I’ve told this story two or three times, but sometime in the late winter or early spring of ’83 I flew from New York to Los Angeles for a job interview, and during the visit I went out to Universal studios to poke around. I would up climbing a chain-link fence and walking onto a sound stage where, lo and behold, Scarface was being shot. The huge set contained a portion of Tony Montana‘s Miami mansion — the upstairs office, the red-carpeted foyer and staircase, a portion of the white-painted exterior with royal palm trees outside.
Hanging on a wall near the base of the staircase was a fairly large (at least six or seven feet tall) oil portrait of Al Pacino‘s Tony and Michelle Pfeiffer‘s Elvira Hancock. I’m no authority on oil portraits, but it looked like an absolutely first-rate effort. Someone had taken the time to make it look like a serious artist (one who knew from color and shadow and subtle gradations) had worked on it. In the film the painting is seen for maybe 1.5 seconds, if that.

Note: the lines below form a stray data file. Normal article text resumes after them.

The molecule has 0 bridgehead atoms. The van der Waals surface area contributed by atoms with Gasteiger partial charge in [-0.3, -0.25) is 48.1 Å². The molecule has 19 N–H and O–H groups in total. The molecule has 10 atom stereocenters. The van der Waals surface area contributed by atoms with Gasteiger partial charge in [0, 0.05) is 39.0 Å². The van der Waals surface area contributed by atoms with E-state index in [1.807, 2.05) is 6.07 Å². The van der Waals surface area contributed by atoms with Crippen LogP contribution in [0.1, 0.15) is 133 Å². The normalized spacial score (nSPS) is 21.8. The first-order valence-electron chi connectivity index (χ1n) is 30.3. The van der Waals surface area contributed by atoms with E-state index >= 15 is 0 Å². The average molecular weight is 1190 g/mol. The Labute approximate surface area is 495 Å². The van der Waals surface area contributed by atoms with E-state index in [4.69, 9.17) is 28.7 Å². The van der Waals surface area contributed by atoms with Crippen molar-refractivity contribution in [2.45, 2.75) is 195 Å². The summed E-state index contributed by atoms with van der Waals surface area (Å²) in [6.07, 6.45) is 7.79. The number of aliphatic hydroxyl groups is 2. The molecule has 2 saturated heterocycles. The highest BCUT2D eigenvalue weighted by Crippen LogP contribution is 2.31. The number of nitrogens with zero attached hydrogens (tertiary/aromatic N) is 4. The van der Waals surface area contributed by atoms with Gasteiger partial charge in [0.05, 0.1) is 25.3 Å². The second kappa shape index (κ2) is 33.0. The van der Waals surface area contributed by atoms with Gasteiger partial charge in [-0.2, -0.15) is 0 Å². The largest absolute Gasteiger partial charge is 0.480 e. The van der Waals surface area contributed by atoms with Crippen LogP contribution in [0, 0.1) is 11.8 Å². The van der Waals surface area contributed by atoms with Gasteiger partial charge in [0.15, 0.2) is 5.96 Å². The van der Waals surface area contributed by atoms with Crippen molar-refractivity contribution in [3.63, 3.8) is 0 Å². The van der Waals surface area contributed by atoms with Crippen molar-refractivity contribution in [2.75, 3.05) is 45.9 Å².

I’ve long wondered what happened to this grand portrait. Did Brian DePalma or [the late] producer Marty Bregman make off with it? Online you can buy cheap knockoff versions with bullet holes, but the real thing was quite impressive.
The real-deal, full-size portrait presented a somewhat darker image that the one you see here.
Taken at a stoplight on Sunset around 5:15 or so, just after the El Capitan screening of The Rise of Skywalker.
The problem was that City Heat stunk. Has anyone watched it within the last 35 years? I haven’t.
James Dean‘s cameo as a corner man in Sailor Beware. The Martin & Lewis comedy was released in February ’52 so it was probably shot in the summer or early fall of ’51. Dean was 20 at the time.